Thomas Mapfumo denied visa
By Al Green (aNOnym reCOrds), November 2003
“Here is the exclusive story from me, Captain Anonymous…
We set sail from Eugene on Monday, Nov. 10. Our US Visas for the coming year had been called into question over a simple mistake on the part of USCIS (Homerland Security), yet, we had the kind help of Congressman Peter DeFazio, OR, who had promised to help us however he could. We were certain that the Canadians would understand the problem, speak to the Congressman’s office, and let us enter the country. The trip was uneventful, but the four hundered mile wall of fog and the killer winds in Detroit made it hard going… still… we are survivors…
As we entered the Canadian Consulate, paying our $660, and filed into the tiny room for our interview, we were all a bit on edge.
The Canadian Official was resolute in first determining if we were indeed musicians. He asked us to sing a little tune, right there, for free. We sang a bit of Hey Jude, feeling it appropriate for the moment, and knowing that since he wouldn’t understand any Shona, it made no sense to sing in that language. He would have no idea if we really knew the words, or were just making up gibberish. We sang with little joy, I’m afraid our pirate version didn’t impress him.
Finally he got down to business… He wanted to know if the US would grant us re-entry after our gigs, and we gave him DeFazio’s phone number as proof that we had some governmental support, if not in the USCIS, at least in human form. He was not satisfied yet, so, he asked us to make up some stuff we might do if DeFazio failed to convince the USCIS to let us back in. We tried to be good and we made up some contingency plans on the spot, like, call the press, yell for help, etc.
He told us to come back in two hours…
When we did come back, he said that he would not let us into Canada. He had spoken to DeFazio’s office, who could not guarantee our rentry into the US. He started to get angry, and accused us of trying to illicitly enter his country with the intent of becoming refugees. He also accused us of “Changing our Story”, which he had asked us to do earlier by creating ‘contingency plans”.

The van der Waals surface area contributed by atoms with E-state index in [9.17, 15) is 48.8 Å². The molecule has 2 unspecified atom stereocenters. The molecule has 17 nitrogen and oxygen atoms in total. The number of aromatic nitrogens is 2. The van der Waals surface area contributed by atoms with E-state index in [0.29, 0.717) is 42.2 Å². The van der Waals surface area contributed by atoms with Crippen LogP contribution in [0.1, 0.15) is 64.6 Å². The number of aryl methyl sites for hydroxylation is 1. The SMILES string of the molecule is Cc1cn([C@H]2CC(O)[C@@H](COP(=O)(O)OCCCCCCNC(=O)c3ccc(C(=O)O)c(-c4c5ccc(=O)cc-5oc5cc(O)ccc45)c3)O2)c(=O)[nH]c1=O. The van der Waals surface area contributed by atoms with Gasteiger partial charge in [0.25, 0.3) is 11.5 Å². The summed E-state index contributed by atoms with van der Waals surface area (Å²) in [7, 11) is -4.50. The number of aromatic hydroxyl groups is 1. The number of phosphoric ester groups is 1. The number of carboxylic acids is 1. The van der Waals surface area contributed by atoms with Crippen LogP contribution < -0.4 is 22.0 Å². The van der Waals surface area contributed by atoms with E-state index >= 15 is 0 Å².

Wow. All we wanted to do was play three gigs and leave his little country alone, but no, for him it was another group of lying Black faces who had to be dealt with harshly.
So, we were forced to cancel our little tour and head for Troy, NY, where the American leg of the tour began, a twelve hour drive away. We stopped for the night and cooked sadza on the bus. Mmmmmm… sadza nyama, it was good!
Thanks to God, an old Underground Railroad Outpost in Troy took us in and fed us, thank you again Scott and Tamar, and Steve at WRPI! We had a film crew visit, who filmed interviews and practice as well as the gig on Monday the 17th. Everyone showed up that night and bought a CD, so we were provided with funds for gas and food as we headed for St Louis. The band finally got paid too, so, we were all feeling better.
After the 24 hr. drive to St. Louis, we were able to rest at the Sheraton near Washington University, where we played the next day, the 20th. People really enjoyed the afternoon show, and again bought CDs. Thanks to Adelle Tuckler for fixing the check for payment so we could cash it on our way out of town the next day.
We had a 7pm gig in Lawrence KS on the 21st, and though Daniel from Omaha and his friends were upset that we had to quit at 9, they enjoyed the show. They had driven 4 hrs that day themselves to see Mukanya, we praise them for their dedication.
So the next day, we loaded aboard the pirate ship and headed out into the coldest, windiest, snowiest night we had ever seen across Kansas, Colorado, and Wyoming. By the time we reached Idaho we were in the clear, and we rolled into Eugene about ten thirty Sunday evening. We were all sick by then, and very tired, but again, we are survivors.
The band is headed for UK today, look for them there at the usual haunts, and drop off a gift or buy a CD.
December 5, 2003: Leemarz, Birmingham
Look for us in Zimbabwe after this, and hope for the best for that country, it’s people, and it’s spirit. Fortunately, they are survivors there…”